That’s something I also miss on the Ultra compared to other sports and outdoor watches — being able to download offline maps on the watch for when I’m away from cellular signal, or have topographic map options without downloading a third-party app.
‘s Nicole Nguyen said the Apple Watch Ultra is “exciting,” but “no Garmin killer” since it lacks features like recovery metrics:
So, should you get an Ultra? It’s an exciting update for current Apple Watch wearers who need more—especially battery life. But it’s no Garmin killer. Besides navigation, Garmin watches support other features important to serious athletes that are missing in the Apple Watch, such as recovery metrics and the ability to broadcast heart rate to workout equipment via Bluetooth.
‘s Sofia Pitt said the Apple Watch Ultra’s larger speaker is noticeable:
Aside from the larger battery, I really appreciate the larger speaker on the Ultra. The watch has two speakers that work together, which makes the Ultra 40% louder than the Series 8, according to Apple.
I often use my watch to pick up phone calls, especially while I’m cooking. I could hear the difference when using the Ultra compared with my Series 7. While this feature is really meant to be louder in extreme conditions for the outdoorsy type, I appreciated it for regular use, too.
‘s Gareth Beavis appreciates the new “Action” button on the Apple Watch Ultra, but wishes it was even more customizable:
One of the things we really like is the Action Button makes pausing a workout so much easier – before you either swiped the screen (hard with sweaty or wet hands) or pressed the Side Button and Digital Crown together… which could be a bit of a contortion.
Now, you can code it so the Action Button begins a workout (yes, finally – something that seems so obvious yet took this long…) and then pressing it with the Side button on the opposite edge of the Watch Ultra will pause. It’s simple, effective and a lovely natural movement.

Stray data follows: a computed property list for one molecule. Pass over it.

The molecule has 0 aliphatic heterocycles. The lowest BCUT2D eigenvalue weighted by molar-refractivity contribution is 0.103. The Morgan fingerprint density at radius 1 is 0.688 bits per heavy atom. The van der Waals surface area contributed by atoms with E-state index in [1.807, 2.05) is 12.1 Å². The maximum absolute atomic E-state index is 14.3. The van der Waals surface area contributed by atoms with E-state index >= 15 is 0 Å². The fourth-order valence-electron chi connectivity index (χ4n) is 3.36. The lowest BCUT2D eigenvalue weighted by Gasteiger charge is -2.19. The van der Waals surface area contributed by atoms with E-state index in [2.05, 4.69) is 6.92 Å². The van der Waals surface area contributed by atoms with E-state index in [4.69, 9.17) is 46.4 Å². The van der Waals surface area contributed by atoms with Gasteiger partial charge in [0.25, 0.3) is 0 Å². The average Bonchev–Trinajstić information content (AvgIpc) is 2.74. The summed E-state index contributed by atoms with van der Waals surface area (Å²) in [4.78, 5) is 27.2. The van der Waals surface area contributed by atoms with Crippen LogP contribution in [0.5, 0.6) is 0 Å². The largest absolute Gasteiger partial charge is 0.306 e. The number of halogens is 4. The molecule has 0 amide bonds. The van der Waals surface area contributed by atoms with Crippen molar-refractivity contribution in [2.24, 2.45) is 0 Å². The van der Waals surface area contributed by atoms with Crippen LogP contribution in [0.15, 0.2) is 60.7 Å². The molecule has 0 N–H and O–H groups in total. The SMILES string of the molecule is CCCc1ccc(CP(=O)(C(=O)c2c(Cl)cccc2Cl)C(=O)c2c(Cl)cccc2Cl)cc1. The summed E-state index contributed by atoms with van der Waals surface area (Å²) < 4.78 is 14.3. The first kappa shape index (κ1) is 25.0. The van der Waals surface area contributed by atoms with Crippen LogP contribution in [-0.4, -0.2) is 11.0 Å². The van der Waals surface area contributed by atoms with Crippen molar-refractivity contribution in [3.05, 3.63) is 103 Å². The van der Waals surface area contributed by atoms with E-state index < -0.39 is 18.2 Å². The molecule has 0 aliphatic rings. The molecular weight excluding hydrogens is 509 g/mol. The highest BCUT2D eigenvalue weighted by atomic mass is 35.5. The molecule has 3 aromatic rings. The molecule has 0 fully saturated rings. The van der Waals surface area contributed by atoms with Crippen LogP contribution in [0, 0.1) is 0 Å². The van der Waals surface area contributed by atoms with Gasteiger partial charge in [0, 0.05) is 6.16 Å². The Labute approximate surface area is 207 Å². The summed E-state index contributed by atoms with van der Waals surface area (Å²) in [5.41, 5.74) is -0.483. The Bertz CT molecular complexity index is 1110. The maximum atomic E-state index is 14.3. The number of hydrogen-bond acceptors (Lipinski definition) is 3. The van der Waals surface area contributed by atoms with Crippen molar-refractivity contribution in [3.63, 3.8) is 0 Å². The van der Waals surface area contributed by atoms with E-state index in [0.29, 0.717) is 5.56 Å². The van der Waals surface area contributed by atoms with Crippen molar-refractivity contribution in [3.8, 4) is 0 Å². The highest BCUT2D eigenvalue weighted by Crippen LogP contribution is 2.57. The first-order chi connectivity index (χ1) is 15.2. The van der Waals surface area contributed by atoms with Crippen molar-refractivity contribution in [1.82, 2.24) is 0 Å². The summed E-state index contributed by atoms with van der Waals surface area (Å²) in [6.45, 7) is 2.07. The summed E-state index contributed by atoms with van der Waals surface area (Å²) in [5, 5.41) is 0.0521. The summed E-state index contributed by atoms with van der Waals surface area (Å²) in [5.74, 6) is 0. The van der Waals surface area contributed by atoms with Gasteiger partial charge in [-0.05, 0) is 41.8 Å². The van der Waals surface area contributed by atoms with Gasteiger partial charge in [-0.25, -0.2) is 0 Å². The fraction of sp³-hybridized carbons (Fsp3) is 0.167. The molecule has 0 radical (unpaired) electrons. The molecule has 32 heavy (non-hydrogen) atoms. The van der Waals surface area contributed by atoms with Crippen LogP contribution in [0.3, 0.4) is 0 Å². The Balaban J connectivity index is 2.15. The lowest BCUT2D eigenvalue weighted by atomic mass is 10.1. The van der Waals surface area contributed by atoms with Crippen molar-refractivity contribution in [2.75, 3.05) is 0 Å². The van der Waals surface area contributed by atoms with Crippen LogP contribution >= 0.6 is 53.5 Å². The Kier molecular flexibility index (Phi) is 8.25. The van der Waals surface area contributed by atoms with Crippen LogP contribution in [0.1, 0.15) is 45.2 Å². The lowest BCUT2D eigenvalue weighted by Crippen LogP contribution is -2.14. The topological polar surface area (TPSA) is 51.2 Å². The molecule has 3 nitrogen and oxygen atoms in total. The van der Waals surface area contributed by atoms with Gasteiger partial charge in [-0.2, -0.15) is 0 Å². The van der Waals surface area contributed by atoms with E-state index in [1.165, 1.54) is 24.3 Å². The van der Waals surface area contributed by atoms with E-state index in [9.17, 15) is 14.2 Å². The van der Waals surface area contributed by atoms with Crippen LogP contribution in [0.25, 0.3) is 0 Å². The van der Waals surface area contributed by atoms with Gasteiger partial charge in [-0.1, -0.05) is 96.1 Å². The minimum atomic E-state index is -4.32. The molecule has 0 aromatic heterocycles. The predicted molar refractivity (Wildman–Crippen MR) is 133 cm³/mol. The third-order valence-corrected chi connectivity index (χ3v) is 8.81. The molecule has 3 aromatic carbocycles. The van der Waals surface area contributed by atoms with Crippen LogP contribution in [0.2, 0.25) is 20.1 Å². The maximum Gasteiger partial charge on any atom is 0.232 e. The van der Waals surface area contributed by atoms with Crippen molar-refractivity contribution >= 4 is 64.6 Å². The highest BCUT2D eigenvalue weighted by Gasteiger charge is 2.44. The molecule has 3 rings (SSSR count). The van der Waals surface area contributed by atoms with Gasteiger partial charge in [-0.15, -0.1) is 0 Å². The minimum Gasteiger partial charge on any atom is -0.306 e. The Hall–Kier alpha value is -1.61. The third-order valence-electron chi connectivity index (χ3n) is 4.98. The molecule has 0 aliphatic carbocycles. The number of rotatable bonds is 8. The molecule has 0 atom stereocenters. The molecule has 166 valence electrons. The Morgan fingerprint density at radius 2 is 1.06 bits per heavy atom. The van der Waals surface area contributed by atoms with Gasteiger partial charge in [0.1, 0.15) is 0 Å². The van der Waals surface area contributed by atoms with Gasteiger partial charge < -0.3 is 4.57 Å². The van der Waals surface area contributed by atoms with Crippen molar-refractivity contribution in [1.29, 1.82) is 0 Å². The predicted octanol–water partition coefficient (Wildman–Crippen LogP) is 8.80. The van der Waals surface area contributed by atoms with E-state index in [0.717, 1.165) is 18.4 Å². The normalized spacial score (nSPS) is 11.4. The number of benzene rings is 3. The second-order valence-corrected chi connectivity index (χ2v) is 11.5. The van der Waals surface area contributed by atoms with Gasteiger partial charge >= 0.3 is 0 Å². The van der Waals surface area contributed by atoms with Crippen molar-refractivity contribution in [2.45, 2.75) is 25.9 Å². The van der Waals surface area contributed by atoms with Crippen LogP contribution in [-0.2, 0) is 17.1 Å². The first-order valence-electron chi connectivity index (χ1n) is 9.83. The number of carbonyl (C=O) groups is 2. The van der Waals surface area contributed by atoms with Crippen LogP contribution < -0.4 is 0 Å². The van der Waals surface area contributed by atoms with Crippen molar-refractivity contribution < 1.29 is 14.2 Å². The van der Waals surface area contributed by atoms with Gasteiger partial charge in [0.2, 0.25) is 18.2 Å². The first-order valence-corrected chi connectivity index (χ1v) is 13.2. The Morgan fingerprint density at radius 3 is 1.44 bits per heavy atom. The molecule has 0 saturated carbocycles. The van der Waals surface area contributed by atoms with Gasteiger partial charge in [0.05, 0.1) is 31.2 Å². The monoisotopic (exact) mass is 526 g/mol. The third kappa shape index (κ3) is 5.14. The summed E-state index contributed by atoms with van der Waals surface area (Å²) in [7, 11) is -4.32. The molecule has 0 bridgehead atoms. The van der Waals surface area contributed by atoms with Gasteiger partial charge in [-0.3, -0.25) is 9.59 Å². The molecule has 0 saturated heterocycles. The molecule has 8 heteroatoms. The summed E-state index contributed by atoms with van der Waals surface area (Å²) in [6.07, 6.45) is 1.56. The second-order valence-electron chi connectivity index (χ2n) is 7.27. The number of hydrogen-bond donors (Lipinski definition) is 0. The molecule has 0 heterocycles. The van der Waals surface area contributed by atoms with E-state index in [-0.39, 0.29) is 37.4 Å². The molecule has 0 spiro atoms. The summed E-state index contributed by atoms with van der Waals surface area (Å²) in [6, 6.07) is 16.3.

We would prefer it if the Action Button was a bit more customizable though: you can only set it to open workouts, start a dive, open the [flashlight], start a stopwatch or use the compass features – you can use it to start a Shortcut (a set of pre-defined actions using apps on your iPhone or Watch) but they’re very limited too, when they could be so much richer.
‘s Michael Frank said the Apple Watch Ultra’s brighter display with up to 2000 nits of brightness makes info easier to read:
That larger, powerfully lit screen can show six lines of data versus five lines while using Apple’s Workout app. But the real key here is legibility. Regardless of the app you’re using or the watch face you’ve chosen, the intense display is just far easier to read on the fly, whether you’re eyeballing an incoming text or trying to parse your mile split time for a 5K.
‘s Brett Williams on wearing the Apple Watch Ultra:
There are times when I wear the standard Apple Watch and wish there was more oomph to it. I actually prefer that feeling—it takes me back to slipping on a classy analog watch made of premium materials, designed to do just a few tasks (at most) and do them well. At the same time, the Ultra doesn’t feel too heavy; when I was lifting weights or running with it on, I didn’t feel like I was fighting against extra resistance. That said, I can see how the Ultra might be a tough wear for those with smaller wrists.